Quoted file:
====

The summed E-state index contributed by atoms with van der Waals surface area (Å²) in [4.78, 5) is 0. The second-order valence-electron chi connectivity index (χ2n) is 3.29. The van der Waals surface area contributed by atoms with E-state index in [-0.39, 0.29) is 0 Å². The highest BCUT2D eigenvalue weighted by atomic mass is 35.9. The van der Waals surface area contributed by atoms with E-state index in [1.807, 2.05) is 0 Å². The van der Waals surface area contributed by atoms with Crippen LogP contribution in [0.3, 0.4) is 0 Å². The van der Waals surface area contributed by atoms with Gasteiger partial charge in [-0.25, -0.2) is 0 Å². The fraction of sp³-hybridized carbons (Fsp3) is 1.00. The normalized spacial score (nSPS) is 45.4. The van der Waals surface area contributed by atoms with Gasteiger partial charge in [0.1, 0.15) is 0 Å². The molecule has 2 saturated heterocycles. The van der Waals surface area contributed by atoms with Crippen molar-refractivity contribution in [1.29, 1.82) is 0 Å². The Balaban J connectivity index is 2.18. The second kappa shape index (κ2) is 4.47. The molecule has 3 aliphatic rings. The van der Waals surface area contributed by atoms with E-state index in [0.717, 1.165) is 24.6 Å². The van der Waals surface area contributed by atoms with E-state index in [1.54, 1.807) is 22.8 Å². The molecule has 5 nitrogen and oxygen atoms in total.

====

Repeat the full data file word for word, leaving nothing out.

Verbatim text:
The summed E-state index contributed by atoms with van der Waals surface area (Å²) in [4.78, 5) is 0. The second-order valence-electron chi connectivity index (χ2n) is 3.29. The van der Waals surface area contributed by atoms with E-state index in [-0.39, 0.29) is 0 Å². The highest BCUT2D eigenvalue weighted by atomic mass is 35.9. The van der Waals surface area contributed by atoms with E-state index in [1.807, 2.05) is 0 Å². The van der Waals surface area contributed by atoms with Crippen LogP contribution in [0.3, 0.4) is 0 Å². The van der Waals surface area contributed by atoms with Gasteiger partial charge in [-0.25, -0.2) is 0 Å². The fraction of sp³-hybridized carbons (Fsp3) is 1.00. The normalized spacial score (nSPS) is 45.4. The van der Waals surface area contributed by atoms with Gasteiger partial charge in [0.1, 0.15) is 0 Å². The molecule has 2 saturated heterocycles. The van der Waals surface area contributed by atoms with Crippen molar-refractivity contribution in [1.29, 1.82) is 0 Å². The Balaban J connectivity index is 2.18. The second kappa shape index (κ2) is 4.47. The molecule has 3 aliphatic rings. The van der Waals surface area contributed by atoms with E-state index in [0.717, 1.165) is 24.6 Å². The van der Waals surface area contributed by atoms with E-state index in [1.54, 1.807) is 22.8 Å². The molecule has 5 nitrogen and oxygen atoms in total.